TitleIncident Atrial Fibrillation and Disability-Free Survival in the Cardiovascular Health Study.
Publication TypeJournal Article
Year of Publication2016
AuthorsWallace, ER, Siscovick, DS, Sitlani, CM, Dublin, S, Mitchell, PH, Odden, MC, Hirsch, CH, Thielke, S, Heckbert, SR
JournalJ Am Geriatr Soc
Volume64
Issue4
Pagination838-43
Date Published2016 Apr
ISSN1532-5415
KeywordsActivities of Daily Living, Aged, Aged, 80 and over, Atrial Fibrillation, Disability Evaluation, Electrocardiography, Female, Geriatric Assessment, Humans, Incidence, Longevity, Longitudinal Studies, Male, Medicare, Prevalence, Prospective Studies, Survival Rate, United States
Abstract
 

OBJECTIVES: To assess the associations between incident atrial fibrillation (AF) and disability-free survival and risk of disability.

DESIGN: Prospective cohort study.

SETTING: Cardiovascular Health Study.

PARTICIPANTS: Individuals aged 65 and older and enrolled in fee-for-service Medicare followed between 1991 and 2009 (MN = 4,046). Individuals with prevalent AF, activity of daily living (ADL) disability, or a history of stroke or heart failure at baseline were excluded.

MEASUREMENTS: Incident AF was identified according to annual study electrocardiogram, hospital discharge diagnosis, or Medicare claims. Disability-free survival was defined as survival free of ADL disability (any difficulty or inability in bathing, dressing, eating, using the toilet, walking around the home, or getting out of a bed or chair). ADLs were assessed at annual study visits or in a telephone interview. Association between incident AF and disability-free survival or risk of disability was estimated using Cox proportional hazards models.

RESULTS: Over an average of 7.0 years of follow-up, 660 individuals (16.3%) developed incident AF, and 3,112 (77%) became disabled or died. Incident AF was associated with shorter disability-free survival (hazard ratio (HR) for death or ADL disability = 1.71, 95% confidence interval (CI) = 1.55-1.90) and a higher risk of ADL disability (HR = 1.36, 95% CI = 1.18-1.58) than in individuals with no history of AF. This association persisted after adjustment for interim stroke and heart failure.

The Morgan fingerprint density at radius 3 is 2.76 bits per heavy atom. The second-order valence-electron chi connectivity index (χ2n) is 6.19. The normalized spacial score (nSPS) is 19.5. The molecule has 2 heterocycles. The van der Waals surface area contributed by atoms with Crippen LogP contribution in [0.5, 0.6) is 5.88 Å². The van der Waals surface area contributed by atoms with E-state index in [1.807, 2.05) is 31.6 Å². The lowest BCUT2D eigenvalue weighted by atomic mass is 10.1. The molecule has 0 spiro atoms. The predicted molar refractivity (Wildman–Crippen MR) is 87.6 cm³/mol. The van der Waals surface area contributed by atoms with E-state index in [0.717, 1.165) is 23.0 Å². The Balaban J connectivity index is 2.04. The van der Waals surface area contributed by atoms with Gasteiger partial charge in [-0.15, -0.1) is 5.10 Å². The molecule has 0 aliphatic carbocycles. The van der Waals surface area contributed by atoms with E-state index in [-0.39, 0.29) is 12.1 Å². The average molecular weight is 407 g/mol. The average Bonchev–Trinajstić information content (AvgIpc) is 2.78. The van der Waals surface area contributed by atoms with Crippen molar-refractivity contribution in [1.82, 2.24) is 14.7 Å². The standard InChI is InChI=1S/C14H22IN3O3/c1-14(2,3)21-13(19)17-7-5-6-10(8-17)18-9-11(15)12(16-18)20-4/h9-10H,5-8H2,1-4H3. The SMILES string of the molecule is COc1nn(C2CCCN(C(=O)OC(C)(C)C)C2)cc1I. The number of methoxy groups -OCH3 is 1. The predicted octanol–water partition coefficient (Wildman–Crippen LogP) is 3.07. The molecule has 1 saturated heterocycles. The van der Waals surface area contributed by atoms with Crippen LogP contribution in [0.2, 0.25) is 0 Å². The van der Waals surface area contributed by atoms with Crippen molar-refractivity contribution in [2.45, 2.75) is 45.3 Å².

CONCLUSION: These results suggest that AF is a risk factor for shorter functional longevity in older adults, independent of other risk factors and comorbid conditions.

DOI10.1111/jgs.14037
Alternate JournalJ Am Geriatr Soc
PubMed ID26926559
PubMed Central IDPMC4840029
Grant ListT32 HL007902 / HL / NHLBI NIH HHS / United States
N01HC85080 / HC / NHLBI NIH HHS / United States
IT32-HL07902 / HL / NHLBI NIH HHS / United States
U01 HL080295 / HL / NHLBI NIH HHS / United States
HHSN268200800007C / HL / NHLBI NIH HHS / United States
K01 AG039387 / AG / NIA NIH HHS / United States
N01HC55222 / HL / NHLBI NIH HHS / United States
N01HC85086 / HL / NHLBI NIH HHS / United States
N01HC85081 / HC / NHLBI NIH HHS / United States
N01 HC085080 / HC / NHLBI NIH HHS / United States
N01HC85079 / HC / NHLBI NIH HHS / United States
HHSN268201200036C / HL / NHLBI NIH HHS / United States
R01 HL102214 / HL / NHLBI NIH HHS / United States
N01HC85086 / HC / NHLBI NIH HHS / United States
R01 HL080295 / HL / NHLBI NIH HHS / United States
HL102214 / HL / NHLBI NIH HHS / United States
N01HC85082 / HC / NHLBI NIH HHS / United States
HHSN268200800007C / / PHS HHS / United States
N01HC85082 / HL / NHLBI NIH HHS / United States
N01HC85083 / HL / NHLBI NIH HHS / United States
HHSN268201200036C / / PHS HHS / United States
HL080295 / HL / NHLBI NIH HHS / United States
N01HC85083 / HC / NHLBI NIH HHS / United States
N01HC85079 / HL / NHLBI NIH HHS / United States
N01 HC085079 / HC / NHLBI NIH HHS / United States
R01 AG023629 / AG / NIA NIH HHS / United States
N01HC85080 / HL / NHLBI NIH HHS / United States
AG023629 / AG / NIA NIH HHS / United States
R56 AG023629 / AG / NIA NIH HHS / United States
N01HC85081 / HL / NHLBI NIH HHS / United States
N01 HC55222 / HC / NHLBI NIH HHS / United States